Marquette University is known for its dedication to serving the greater Milwaukee area. This reputation was seen in action last Wednesday as students, faculty and staff flocked to the Alumni Memorial Union to donate blood.
The blood donated is processed by The BloodCenter of Wisconsin and is distributed to hospitals in Southeastern Wisconsin.
Deborah Kossoris, an account representative for the BloodCenter, helps coordinate the event. She encourages everyone to try and donate.
“Giving blood is the greatest volunteer opportunity you can do… anyone can write a check, but this requires you to give up that hour of time,” said Kossoris.
The hour of time spent donating one pint of blood can save up to three adult lives or the lives of six infants.
Ali Myszewski, an assistant director at the Alumni Memorial Union, works alongside Kossoris to organize two campus- wide blood drives each year. There are also drives held by residence halls and different organizations across campus. However, the largest drive is always the All University Blood Drive. It aims to collect between 150 and 200 pints of blood each year. That means that if the AMU met its goal, Marquette could be instrumental in saving up to six hundred adult lives, in a little less than one day.
First time donor Meaghan Kaupe, a College of Communication sophomore, said donating blood on Wednesday allowed her to save lives with minimal effort. She said the event made her feel like a “laid-back superhero.” She said that it is the simplest way to help someone and that there is no reason not to.
Although some may see donating blood as frightening, the whole process is rather simple. Donors sign in as they enter the ballroom and then are asked a series of questions by a nurse.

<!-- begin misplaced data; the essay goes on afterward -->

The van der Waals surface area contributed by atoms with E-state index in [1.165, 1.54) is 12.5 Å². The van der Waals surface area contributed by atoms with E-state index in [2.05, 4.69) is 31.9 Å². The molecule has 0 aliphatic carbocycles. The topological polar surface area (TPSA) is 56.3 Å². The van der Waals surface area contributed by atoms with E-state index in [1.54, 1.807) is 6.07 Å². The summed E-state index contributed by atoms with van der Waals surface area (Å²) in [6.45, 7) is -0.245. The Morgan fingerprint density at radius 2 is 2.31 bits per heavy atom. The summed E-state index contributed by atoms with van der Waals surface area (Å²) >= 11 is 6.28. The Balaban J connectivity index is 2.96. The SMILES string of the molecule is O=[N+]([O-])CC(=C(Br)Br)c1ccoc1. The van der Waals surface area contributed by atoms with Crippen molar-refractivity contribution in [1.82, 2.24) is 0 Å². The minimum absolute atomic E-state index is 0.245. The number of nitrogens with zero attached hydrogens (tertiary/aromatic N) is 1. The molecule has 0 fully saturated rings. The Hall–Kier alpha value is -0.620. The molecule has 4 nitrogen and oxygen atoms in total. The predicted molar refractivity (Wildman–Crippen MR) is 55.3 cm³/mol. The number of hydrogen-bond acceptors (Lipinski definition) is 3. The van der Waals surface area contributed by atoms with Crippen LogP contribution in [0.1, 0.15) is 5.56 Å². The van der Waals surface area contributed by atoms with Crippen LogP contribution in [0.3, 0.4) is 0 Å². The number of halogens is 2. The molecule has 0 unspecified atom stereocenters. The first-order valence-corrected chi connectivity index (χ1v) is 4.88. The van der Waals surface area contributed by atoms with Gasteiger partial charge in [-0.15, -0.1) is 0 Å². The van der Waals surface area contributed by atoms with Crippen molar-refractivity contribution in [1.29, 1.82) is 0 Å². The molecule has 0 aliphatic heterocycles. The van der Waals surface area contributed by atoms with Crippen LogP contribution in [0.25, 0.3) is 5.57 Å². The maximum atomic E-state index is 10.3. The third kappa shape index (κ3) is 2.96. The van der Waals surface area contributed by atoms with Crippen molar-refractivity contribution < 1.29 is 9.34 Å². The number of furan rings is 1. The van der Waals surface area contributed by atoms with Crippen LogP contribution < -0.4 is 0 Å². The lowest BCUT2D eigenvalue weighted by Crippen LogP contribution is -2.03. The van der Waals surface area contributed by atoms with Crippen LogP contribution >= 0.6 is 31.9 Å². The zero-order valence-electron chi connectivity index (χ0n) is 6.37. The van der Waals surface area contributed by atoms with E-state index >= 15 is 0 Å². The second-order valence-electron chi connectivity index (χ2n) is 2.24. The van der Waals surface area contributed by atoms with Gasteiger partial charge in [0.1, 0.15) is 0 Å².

A rather painless finger prick follows to test the iron level of the potential donor’s blood, and if the iron level is high enough, the donors begin having their blood drawn. The actual donation time takes less than ten minutes, and the only pain most donors experience is a sting and a pinch as the needle is inserted.
On Wednesday, most donors reported that the entire process took less than 40 minutes.
Of those interviewed, none reported any side effects from the process. Becca Rusk, a freshman majoring in exercise science and physical therapy, donated for her first time on Wednesday. She said her donation was a good experience. She did not feel inconvenienced whatsoever by the donation process. To prepare to give blood, Rusk took iron tablets and drank extra water leading up to the event.
This fall blood drive was a great success. The final count was 119 donations. Although this was not as high as BloodCenter had originally hoped, Myzewski remained positive.
“Whether a drive has 20 donations or 200 donations, I would consider it a success as any amount is an appreciated amount,” Myzewski said.
The blood raised by the Marquette community will be instrumental in saving lives and those who donated know they were heroes for a day. So mark your calendar for February 14, 2008, and get ready for the next All University Blood Drive.
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